REVIEW BY Kristy Katz    PICTURES by Natalia Britt


A storm was brewing in southern California this weekend.    Heart of Storm made its U.S. Los Angeles premiere on July 24th and 25th at the Historic Orpheum Theatre with a blast of Symphonic Rock with cyclones of swirling contemporary dancers.   A talented and young choreographer Stas Tsoy, the amazing and explosive style of the Red Rock Ballet company mixed with lineup of rock and roll’s most highly regarded musicians,  this whirlwind mix makes Heart of Storm.


The event took to social media several weeks ago promoting this avant-garde production of Life, Love and Tragedy.  With support from the Jay Nolan Community Services Agency, a non-profit community services agency, complimentary tickets were offered online for both shows and special VIP packages were offered with a donation to JNCS.  This included a meet and greet after party with the ballet company and the supporting musicians, a Heart of Storm CD, and autographed special event t-shirt.

Heart of Storms live music features Derek Sherinian (Alice Cooper, Billy Idol, Dream Theater) – Musical Director/Keyboards, Tony Franklin (The Firm, Jimmy Page, Paul Rodgers) – Bass Guitar , Gregg Bissonette (Ringo Starr, David Lee Roth) – Drums , Doug Aldrich (Whitesnake, DIO, Burning Rain) – Lead Guitar , Brandon Fields (Tower Of Power, George Benson) – Woodwinds , Brent Woods (Warrant, Sebastian Bach)  – Rhythm guitar, and was Produced by Alex Rosenberg.

The audience was variety of a bit of everything. From a heavy metal DJ to local musicians and dancers, of course your classic rock fans, followers and friends and, as I overheard in the lobby: “ we just saw it online and thought it would be a nice event to take the family.”

The show is set in eleven acts and tells the story of Major Storm, a beautiful young girl named Flora and a seductive, evil Diana.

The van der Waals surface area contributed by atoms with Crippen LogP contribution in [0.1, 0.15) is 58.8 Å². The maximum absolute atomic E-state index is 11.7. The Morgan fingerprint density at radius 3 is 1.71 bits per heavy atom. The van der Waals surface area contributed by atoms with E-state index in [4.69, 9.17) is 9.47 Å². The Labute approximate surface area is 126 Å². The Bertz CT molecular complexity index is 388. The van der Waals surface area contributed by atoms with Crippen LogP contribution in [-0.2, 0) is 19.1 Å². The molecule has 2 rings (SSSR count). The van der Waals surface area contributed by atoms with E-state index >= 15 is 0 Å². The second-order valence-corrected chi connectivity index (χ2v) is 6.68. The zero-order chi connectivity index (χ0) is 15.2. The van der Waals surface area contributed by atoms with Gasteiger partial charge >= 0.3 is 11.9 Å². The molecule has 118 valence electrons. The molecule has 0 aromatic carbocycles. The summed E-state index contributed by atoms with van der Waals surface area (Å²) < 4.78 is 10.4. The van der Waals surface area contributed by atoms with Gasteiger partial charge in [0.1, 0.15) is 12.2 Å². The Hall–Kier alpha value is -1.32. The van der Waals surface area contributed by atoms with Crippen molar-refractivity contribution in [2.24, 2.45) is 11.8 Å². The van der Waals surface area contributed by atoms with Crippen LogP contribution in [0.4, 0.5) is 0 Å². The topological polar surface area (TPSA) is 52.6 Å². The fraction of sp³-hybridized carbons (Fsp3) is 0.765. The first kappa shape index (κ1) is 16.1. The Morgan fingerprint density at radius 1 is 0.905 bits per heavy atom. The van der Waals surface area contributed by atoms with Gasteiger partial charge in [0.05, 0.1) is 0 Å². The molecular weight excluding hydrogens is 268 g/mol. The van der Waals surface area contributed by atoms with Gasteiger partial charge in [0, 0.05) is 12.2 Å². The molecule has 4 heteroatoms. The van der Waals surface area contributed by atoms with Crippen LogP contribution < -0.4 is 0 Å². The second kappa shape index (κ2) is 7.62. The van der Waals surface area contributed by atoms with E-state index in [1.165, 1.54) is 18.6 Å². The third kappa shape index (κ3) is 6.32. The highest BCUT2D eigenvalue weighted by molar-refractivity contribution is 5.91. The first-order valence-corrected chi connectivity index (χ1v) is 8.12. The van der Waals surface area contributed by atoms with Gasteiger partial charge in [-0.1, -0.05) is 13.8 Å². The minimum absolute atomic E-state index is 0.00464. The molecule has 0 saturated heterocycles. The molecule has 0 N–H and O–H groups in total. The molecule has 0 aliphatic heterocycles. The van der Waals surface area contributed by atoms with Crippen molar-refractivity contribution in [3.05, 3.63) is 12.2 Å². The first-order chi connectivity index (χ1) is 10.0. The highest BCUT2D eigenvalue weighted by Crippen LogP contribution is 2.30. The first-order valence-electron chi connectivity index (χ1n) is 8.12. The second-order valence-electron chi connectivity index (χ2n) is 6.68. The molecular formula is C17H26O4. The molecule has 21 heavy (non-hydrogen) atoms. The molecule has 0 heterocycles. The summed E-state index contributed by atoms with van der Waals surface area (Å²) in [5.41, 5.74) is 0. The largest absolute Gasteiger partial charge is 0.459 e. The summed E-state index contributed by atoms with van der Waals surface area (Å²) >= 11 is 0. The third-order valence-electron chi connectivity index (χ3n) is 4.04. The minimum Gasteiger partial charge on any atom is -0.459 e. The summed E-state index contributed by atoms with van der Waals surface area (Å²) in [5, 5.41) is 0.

The show opens as the band takes to their stage, which is set about ten feet above the dancers stage making an impressive visual for the regal rock royalty as they begin the intro to the first act Way to Sea.  Dancers lay on the stage as the music intensifies and anticipation grows.  The music is dark and brooding .   A feeling of sadness and despair grip you as the dancers begin their story of the young Major Storm.

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The meeting of true love is told in Flower Wake up were Flora and Storm have found each other, the ladies flow across the stage in bright blues and whites as the men are mostly in grays and blacks.  This perfect balance of easy and simple works as not to distract the viewer from the flying splits, pirouettes, leaps and whirling movement as the struggle to keep love alive as Summer approaches.


Doug switches to his white double neck guitar, as Diana calls to her men to follow, her deadly beauty and intoxicating enchantment bring men to their knees including Flora’s one true love Storm.


Castle is an upbeat movement that introduces Storm to Diana.  In After Rain this jazzy coupling of the Fretless wonder Tony Franklin riffing it up with Gregg Bissonette and Derek Sherinian leads the music towards the sexy raucous act Run where the leather laden Diana sets her sites on Storm.  The deep bass grooves, heavy drums, soaring sax of Brandon Fields take us into Rolling Stone where love begins again but not as pure and true.

The closing four sets brought some of the most stunning combination of visual and aural stimulation.  The marriage during the Wedding Party brought a phenomenal solos by Aldrich as well as a thunderous beat down from Franklin and Bissonette.  The wedding dress of red, black and white slipped over her black leather corset shows us that Diana is eager to consume Storm with her darkness and wicked ways.  The grand wedding is done and the feast begins.

Darkness comes again in July Night as Flora learns of the wedding.  Large draped black fabric give the  illusion of her heightened fear and rising anger, her bent body swaying high above those who reach to stop her from her fate.  Brent and Doug battle through to the stormy Sky which brings rage and violence to Major Storm and the choices he must make.  The last chapter ends with an opening of a melodic acoustic solo by Brent and as the rest of the band joins in, Brandon’s soprano fluting bring the celebration of holidays and the end of this tragic tale at X-mas.  

From the auditory pleasure to the astounding visual choreography and the incredibly talented performers, Heart of Storm is an amazing theatrical rock ballet experience.



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